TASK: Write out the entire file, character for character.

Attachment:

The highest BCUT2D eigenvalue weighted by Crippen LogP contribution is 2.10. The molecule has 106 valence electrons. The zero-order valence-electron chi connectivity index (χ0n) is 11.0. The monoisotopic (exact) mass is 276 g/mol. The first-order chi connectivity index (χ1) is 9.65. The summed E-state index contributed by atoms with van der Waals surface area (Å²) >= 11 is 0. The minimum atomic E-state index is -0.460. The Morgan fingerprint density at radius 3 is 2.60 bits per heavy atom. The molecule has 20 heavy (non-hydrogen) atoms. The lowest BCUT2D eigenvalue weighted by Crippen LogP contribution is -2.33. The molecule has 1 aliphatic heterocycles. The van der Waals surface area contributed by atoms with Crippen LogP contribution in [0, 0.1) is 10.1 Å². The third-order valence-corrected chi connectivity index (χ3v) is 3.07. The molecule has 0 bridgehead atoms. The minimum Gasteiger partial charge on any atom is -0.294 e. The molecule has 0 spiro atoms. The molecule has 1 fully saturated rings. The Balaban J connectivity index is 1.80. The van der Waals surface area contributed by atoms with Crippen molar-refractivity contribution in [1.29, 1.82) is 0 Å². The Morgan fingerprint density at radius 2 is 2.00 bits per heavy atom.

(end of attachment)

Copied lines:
The highest BCUT2D eigenvalue weighted by Crippen LogP contribution is 2.10. The molecule has 106 valence electrons. The zero-order valence-electron chi connectivity index (χ0n) is 11.0. The monoisotopic (exact) mass is 276 g/mol. The first-order chi connectivity index (χ1) is 9.65. The summed E-state index contributed by atoms with van der Waals surface area (Å²) >= 11 is 0. The minimum atomic E-state index is -0.460. The Morgan fingerprint density at radius 3 is 2.60 bits per heavy atom. The molecule has 20 heavy (non-hydrogen) atoms. The lowest BCUT2D eigenvalue weighted by Crippen LogP contribution is -2.33. The molecule has 1 aliphatic heterocycles. The van der Waals surface area contributed by atoms with Crippen LogP contribution in [0, 0.1) is 10.1 Å². The third-order valence-corrected chi connectivity index (χ3v) is 3.07. The molecule has 0 bridgehead atoms. The minimum Gasteiger partial charge on any atom is -0.294 e. The molecule has 0 spiro atoms. The molecule has 1 fully saturated rings. The Balaban J connectivity index is 1.80. The van der Waals surface area contributed by atoms with Crippen molar-refractivity contribution in [1.29, 1.82) is 0 Å². The Morgan fingerprint density at radius 2 is 2.00 bits per heavy atom.